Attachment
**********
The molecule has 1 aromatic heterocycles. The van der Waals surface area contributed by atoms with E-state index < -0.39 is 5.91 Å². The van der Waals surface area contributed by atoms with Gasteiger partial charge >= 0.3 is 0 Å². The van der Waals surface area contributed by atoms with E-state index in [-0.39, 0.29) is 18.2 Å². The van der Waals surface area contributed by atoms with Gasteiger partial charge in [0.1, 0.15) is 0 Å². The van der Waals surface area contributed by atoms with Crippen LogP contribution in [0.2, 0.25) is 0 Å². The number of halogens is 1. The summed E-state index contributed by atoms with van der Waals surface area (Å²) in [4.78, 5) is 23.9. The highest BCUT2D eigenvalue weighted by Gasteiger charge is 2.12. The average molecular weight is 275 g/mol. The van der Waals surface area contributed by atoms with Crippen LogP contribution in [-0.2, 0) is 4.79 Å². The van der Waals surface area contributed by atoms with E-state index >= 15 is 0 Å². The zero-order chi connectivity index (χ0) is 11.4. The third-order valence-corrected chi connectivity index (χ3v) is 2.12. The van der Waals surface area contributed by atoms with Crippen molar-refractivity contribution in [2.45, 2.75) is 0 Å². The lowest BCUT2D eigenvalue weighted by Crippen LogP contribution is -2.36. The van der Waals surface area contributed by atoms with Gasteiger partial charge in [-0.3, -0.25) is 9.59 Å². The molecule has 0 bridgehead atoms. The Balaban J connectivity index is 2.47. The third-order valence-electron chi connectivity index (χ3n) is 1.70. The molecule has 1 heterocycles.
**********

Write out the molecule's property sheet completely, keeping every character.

The molecule has 1 aromatic heterocycles. The van der Waals surface area contributed by atoms with E-state index < -0.39 is 5.91 Å². The van der Waals surface area contributed by atoms with Gasteiger partial charge >= 0.3 is 0 Å². The van der Waals surface area contributed by atoms with E-state index in [-0.39, 0.29) is 18.2 Å². The van der Waals surface area contributed by atoms with Gasteiger partial charge in [0.1, 0.15) is 0 Å². The van der Waals surface area contributed by atoms with Crippen LogP contribution in [0.2, 0.25) is 0 Å². The number of halogens is 1. The summed E-state index contributed by atoms with van der Waals surface area (Å²) in [4.78, 5) is 23.9. The highest BCUT2D eigenvalue weighted by Gasteiger charge is 2.12. The average molecular weight is 275 g/mol. The van der Waals surface area contributed by atoms with Crippen LogP contribution in [-0.2, 0) is 4.79 Å². The van der Waals surface area contributed by atoms with E-state index >= 15 is 0 Å². The zero-order chi connectivity index (χ0) is 11.4. The third-order valence-corrected chi connectivity index (χ3v) is 2.12. The van der Waals surface area contributed by atoms with Crippen molar-refractivity contribution in [2.45, 2.75) is 0 Å². The lowest BCUT2D eigenvalue weighted by Crippen LogP contribution is -2.36. The van der Waals surface area contributed by atoms with Gasteiger partial charge in [-0.3, -0.25) is 9.59 Å². The molecule has 0 bridgehead atoms. The Balaban J connectivity index is 2.47. The third-order valence-electron chi connectivity index (χ3n) is 1.70. The molecule has 1 heterocycles.